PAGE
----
Some kin recorded in middling or labouring households may have escaped from a catastrophe in life. A single widowed parent found sanctuary in the home of a married child. For example, the bootmaker, George Street, had his aged, widowed, father-in-law, now unemployed, as part of the family (1871). In 1851, grocer James Bell, had his mother at home, his father-in-law there a decade later. The old man still worked as a gardener, but, at 74, may have had little employment. Unskilled householders appear to have provided living space to unemployed kin more often than their middling counterparts. The coachman, James Harris, provides a splendid example in his resident great-aunt, aged 100. A labourer, Charles Hamblen, had two brothers in his house, one a bricklayer’s labourer, the other a crippled teenager. Samuel Cutler, 23, a labourer, shared his house with a wife plus seven of her siblings, all teenagers or younger.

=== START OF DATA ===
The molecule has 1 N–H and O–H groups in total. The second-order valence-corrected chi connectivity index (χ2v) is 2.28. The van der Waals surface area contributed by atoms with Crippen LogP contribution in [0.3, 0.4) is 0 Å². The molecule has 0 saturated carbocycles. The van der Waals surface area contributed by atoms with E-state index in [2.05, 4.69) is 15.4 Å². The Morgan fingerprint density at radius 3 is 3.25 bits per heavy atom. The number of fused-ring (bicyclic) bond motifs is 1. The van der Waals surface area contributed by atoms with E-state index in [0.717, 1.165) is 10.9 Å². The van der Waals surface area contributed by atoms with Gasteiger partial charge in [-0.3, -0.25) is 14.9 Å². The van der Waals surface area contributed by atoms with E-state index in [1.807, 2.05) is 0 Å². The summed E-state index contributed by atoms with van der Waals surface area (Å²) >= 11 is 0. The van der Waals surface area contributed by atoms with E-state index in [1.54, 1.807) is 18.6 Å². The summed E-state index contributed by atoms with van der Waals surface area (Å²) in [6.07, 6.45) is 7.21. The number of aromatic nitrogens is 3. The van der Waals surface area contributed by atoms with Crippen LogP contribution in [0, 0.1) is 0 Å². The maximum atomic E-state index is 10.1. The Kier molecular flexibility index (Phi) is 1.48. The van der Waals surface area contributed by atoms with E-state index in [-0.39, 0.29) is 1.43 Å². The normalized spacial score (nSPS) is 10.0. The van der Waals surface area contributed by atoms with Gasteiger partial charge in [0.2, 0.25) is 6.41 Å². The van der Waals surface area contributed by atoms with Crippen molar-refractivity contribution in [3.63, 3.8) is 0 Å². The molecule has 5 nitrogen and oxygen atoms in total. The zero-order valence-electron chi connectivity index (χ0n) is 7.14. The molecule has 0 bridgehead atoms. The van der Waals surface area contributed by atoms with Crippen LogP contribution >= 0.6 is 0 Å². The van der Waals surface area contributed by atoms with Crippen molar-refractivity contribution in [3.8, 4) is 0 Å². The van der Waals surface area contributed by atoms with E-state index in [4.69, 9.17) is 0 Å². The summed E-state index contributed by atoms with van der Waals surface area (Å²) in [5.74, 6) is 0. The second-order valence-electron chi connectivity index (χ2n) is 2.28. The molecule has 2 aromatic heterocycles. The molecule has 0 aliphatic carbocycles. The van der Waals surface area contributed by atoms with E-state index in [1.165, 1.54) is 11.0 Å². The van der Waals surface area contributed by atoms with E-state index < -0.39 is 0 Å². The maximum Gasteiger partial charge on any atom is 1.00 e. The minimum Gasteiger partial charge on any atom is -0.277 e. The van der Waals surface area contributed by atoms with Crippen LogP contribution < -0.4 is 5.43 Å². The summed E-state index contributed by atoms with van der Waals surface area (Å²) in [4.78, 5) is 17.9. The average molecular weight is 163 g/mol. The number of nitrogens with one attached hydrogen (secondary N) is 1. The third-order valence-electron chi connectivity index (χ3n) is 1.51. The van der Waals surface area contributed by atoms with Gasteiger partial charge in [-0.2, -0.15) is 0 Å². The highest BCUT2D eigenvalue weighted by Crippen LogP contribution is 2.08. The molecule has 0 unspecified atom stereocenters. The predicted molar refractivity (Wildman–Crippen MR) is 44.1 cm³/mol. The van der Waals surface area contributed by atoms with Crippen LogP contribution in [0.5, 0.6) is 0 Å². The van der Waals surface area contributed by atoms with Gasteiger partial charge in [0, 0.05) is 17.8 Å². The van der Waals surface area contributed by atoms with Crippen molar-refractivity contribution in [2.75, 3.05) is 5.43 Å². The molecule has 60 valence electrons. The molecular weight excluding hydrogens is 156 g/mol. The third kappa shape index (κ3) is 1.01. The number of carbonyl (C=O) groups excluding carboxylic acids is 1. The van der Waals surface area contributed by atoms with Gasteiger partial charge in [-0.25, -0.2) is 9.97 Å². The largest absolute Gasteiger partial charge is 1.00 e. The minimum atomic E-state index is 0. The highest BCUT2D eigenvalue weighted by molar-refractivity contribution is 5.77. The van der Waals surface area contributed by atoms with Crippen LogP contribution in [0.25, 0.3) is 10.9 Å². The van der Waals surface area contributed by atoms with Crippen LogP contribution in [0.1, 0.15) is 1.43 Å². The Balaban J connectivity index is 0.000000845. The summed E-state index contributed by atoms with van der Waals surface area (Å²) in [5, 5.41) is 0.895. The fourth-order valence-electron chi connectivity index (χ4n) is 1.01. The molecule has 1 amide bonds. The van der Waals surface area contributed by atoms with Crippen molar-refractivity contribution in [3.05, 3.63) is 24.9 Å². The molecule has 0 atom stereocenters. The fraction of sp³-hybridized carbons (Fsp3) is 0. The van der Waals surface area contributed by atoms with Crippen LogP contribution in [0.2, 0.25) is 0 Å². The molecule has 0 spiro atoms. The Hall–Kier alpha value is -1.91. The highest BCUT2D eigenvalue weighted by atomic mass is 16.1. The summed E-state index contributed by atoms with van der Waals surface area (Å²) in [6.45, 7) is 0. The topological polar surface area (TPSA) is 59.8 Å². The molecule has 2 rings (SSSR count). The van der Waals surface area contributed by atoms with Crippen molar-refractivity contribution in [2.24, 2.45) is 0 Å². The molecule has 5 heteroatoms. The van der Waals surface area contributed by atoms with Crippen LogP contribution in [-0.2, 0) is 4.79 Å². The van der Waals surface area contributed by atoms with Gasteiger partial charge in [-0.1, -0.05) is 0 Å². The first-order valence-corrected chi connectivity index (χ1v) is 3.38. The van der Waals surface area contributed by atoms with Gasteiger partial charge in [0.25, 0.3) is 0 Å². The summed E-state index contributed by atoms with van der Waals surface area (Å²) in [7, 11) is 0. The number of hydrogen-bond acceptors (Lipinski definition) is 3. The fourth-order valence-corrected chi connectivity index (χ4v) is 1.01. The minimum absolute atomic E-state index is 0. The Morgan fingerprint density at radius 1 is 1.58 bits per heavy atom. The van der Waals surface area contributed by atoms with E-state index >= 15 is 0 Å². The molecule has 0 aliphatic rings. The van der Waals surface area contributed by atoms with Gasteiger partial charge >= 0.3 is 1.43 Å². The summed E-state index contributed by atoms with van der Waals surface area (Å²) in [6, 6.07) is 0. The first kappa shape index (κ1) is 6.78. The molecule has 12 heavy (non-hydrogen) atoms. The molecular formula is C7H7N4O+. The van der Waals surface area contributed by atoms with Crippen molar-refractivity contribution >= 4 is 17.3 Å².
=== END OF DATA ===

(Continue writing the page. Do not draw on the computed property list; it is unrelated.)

Victorian Bournemouth (73) has studied different types of kin recorded by the census present in Bournemouth households of 1861 and 1871. To deduce motivations from a census entry needs caution, but, overall, it seems that such relational sharing occurred for different reasons. On a social level, the visiting households perhaps replicated the home conditions, whereas their working counterparts seem to have provided sanctuary for distressed relatives. On an economic basis, middling households sometimes featured kin sharing the work of running a business. In working houses, however, occupied kin perhaps contributed to domestic expenses through their own occupations.